- The Washington Times - Saturday, August 31, 2002

The Atlantic was brimming with sharks this year. The 34th edition of the Continental Chess Association's Atlantic Open, held last weekend at the Wyndham Washington Hotel downtown, contained one of the area's strongest fields in memory, with a slew of grandmasters and a whopping 18 players in the Open section with ratings of 2400 or higher.

The 68-player Open section saw a seven-way tie for first, with GMs Igor Novikov, Ildar Ibragimov, Leonid Yudasin, Alexander Wojtkiewicz, Alexander Ivanov, Pawel Blehm and IM Rashid Ziatdinov all finishing at 4-1. The tournament may have been decided by a heroic effort from also-ran GM Alexander Onischuk, who somehow survived a two-pawn endgame deficit to draw Novikov in the final round, producing the pileup at the top.

There was plenty of action in the lower sections as well, as some 360 players entered.

Section winners included: Under 2200 Vladimir Yershov,, Vladimir Polyakin, Rudy Tia, Sam Barsky and Scott Webster, all at 4-1; Under 2000 Andres Hortillosa, John Monickaraj, and my old D.C. Chess League teammate David Slack, 4½-½; Under 1800 Jim A. Kinsman, Jude Ejedoghaobi and Dorian Shevitz, 4½-½; Under 1600 William Gallagher, a perfect 5-0; Under 1400 Timothy Murphy, with the weekend's other perfect 5-0 result; and Under 12000 Kevin Hivick, Eric Kangas and Robert Landolfi, 4½-½.

A measure of the strength of this year's tournament was that GM Evgeny Najer, fresh from his tie for first in the U.S. Open at Cherry Hill, N.J., couldn't make it to the winner's circle here. He led the field with three early wins and a draw with Novikov but fell to Wojtkiewicz, the Polish-born grandmaster, in the fifth and final round.

In a rarely seen Sicilian variation, Wojtkiewicz as Black survives an early central pawn onslaught and achieves a dynamic equality after 18. Bxb5 Rxe1+ 19. Qxe1 Nxd5. Najer's attempts to create something with his a-pawn backfire when his own bishop becomes trapped behind enemy lines.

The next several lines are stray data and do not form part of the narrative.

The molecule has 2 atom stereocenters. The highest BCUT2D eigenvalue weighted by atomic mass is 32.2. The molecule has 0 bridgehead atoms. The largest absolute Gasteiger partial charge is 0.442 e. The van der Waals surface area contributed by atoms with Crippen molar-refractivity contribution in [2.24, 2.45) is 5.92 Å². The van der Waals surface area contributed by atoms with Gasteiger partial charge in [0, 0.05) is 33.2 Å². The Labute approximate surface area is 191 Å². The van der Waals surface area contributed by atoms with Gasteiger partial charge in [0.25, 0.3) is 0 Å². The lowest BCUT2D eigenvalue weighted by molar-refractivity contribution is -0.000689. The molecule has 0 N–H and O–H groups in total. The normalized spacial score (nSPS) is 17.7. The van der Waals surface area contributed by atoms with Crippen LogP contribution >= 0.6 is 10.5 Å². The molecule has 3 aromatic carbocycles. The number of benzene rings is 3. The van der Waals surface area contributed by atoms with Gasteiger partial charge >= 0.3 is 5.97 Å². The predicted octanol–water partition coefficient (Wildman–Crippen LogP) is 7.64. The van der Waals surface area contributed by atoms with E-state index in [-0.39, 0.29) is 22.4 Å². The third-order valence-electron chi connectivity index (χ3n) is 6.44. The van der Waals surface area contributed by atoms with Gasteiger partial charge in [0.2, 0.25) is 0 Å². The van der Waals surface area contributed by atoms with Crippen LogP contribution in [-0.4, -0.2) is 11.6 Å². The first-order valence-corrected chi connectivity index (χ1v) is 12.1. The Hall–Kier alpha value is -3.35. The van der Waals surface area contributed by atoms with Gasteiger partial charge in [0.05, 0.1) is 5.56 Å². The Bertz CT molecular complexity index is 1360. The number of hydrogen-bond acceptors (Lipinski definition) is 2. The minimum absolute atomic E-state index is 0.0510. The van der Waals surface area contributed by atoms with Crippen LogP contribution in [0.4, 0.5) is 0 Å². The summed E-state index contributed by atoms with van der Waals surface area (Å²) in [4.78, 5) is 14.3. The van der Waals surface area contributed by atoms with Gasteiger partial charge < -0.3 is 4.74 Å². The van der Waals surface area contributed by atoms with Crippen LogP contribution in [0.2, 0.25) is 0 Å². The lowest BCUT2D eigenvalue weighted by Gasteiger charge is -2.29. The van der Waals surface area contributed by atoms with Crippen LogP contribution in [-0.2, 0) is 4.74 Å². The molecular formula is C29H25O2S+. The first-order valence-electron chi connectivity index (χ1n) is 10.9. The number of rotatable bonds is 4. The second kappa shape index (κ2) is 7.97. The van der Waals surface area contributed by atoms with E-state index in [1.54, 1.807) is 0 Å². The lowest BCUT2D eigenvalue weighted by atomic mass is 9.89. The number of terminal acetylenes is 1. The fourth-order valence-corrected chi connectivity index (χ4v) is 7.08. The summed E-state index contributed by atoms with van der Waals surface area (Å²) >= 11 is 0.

Thus 21. a6 Qb6! 22. Qe2?! (already starting down a dubious path; on 22. Bc4 d5 23. axb7 Rxa2 24. Bxa2 Qxb7 [Qxb2? 25. Bxd5! Nxd5 26. Qe8+ wins] 25. Qd2, White looks fine) d5! 23. Ra4 bxa6 24. Rxa6 Rxa6 25. Bxa6 c4!. The bishop has an escape route, but extricating the piece will cost White crucial time.

With the bishop locked out of play, Black manages to create multiple threats and eventually pick up a pawn with 27…Bh6! (already eyeing 28…Nxf2! 29. Qxf2 Be3, pinning the queen) 28. Ng5 (Nd4 Bc1!, and the pressure on the b-pawn is awkward; e.g. 29. f3? Bxb2! 30. fxe4 Bxc3 31. exd5 Bxd4+ 32. Kh1 Qb1+ 33. Kh2 Qb8+) Bxg5 29. hxg5 Qd8!, with a double attack on g5 and c8.

Najer might have done better to trade queens with 32.Qc8 Qxc8 33. Bxc8 Nc5 34. Kf1, with some chances of holding a tough ending. His 32. Qf4 Kg7 33. Qe5+ Nf6 34. g3?! (tougher was 34. Qd4, preventing Black's next move) Qb6! forfeits a second pawn, because 35. Bxd5? loses a piece to the pin 35…Qc5.

White's desperate bid for counterplay predictably backfires, as his own king becomes exposed: 36. g4 h6 37. f4 Qc1+ 38. Kg2 g5! 39. fxg5 Qxg5 40. Qd4 h5. Black has reached time control, and trying not to lose a third pawn ends in disaster for White: 41. Kg3 hxg4 42. Bxg4 Kg6 43. Kh3 Qxg4+ 44. Qxg4 Nxg4 45. Kxg4 d4 46. cxd4 c3, with an elementary win. Najer resigned.